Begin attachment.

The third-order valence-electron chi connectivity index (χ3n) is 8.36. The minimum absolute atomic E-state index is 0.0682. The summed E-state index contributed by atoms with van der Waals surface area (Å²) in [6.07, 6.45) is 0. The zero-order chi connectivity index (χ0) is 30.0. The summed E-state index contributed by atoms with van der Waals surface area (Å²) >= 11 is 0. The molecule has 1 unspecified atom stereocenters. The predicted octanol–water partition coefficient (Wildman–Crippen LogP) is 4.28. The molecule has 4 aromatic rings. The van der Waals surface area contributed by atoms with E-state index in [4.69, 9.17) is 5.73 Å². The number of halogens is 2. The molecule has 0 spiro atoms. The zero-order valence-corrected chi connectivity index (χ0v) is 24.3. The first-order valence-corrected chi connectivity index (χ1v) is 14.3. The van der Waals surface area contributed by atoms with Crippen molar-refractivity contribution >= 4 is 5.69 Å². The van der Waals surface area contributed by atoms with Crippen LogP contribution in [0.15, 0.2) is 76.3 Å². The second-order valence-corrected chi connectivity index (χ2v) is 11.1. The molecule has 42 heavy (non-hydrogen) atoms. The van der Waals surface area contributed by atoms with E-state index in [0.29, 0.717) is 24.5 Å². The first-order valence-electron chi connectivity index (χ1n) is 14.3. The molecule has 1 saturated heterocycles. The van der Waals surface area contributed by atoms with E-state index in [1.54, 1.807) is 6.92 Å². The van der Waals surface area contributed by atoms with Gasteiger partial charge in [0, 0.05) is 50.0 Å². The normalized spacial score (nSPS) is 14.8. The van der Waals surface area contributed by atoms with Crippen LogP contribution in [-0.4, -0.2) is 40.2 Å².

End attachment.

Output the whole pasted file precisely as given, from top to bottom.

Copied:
The third-order valence-electron chi connectivity index (χ3n) is 8.36. The minimum absolute atomic E-state index is 0.0682. The summed E-state index contributed by atoms with van der Waals surface area (Å²) in [6.07, 6.45) is 0. The zero-order chi connectivity index (χ0) is 30.0. The summed E-state index contributed by atoms with van der Waals surface area (Å²) >= 11 is 0. The molecule has 1 unspecified atom stereocenters. The predicted octanol–water partition coefficient (Wildman–Crippen LogP) is 4.28. The molecule has 4 aromatic rings. The van der Waals surface area contributed by atoms with E-state index in [4.69, 9.17) is 5.73 Å². The number of halogens is 2. The molecule has 0 spiro atoms. The zero-order valence-corrected chi connectivity index (χ0v) is 24.3. The first-order valence-corrected chi connectivity index (χ1v) is 14.3. The van der Waals surface area contributed by atoms with Crippen molar-refractivity contribution >= 4 is 5.69 Å². The van der Waals surface area contributed by atoms with Crippen LogP contribution in [0.15, 0.2) is 76.3 Å². The second-order valence-corrected chi connectivity index (χ2v) is 11.1. The molecule has 42 heavy (non-hydrogen) atoms. The van der Waals surface area contributed by atoms with E-state index in [0.29, 0.717) is 24.5 Å². The first-order valence-electron chi connectivity index (χ1n) is 14.3. The molecule has 1 saturated heterocycles. The van der Waals surface area contributed by atoms with E-state index in [1.54, 1.807) is 6.92 Å². The van der Waals surface area contributed by atoms with Gasteiger partial charge in [0, 0.05) is 50.0 Å². The normalized spacial score (nSPS) is 14.8. The van der Waals surface area contributed by atoms with Crippen LogP contribution in [-0.4, -0.2) is 40.2 Å².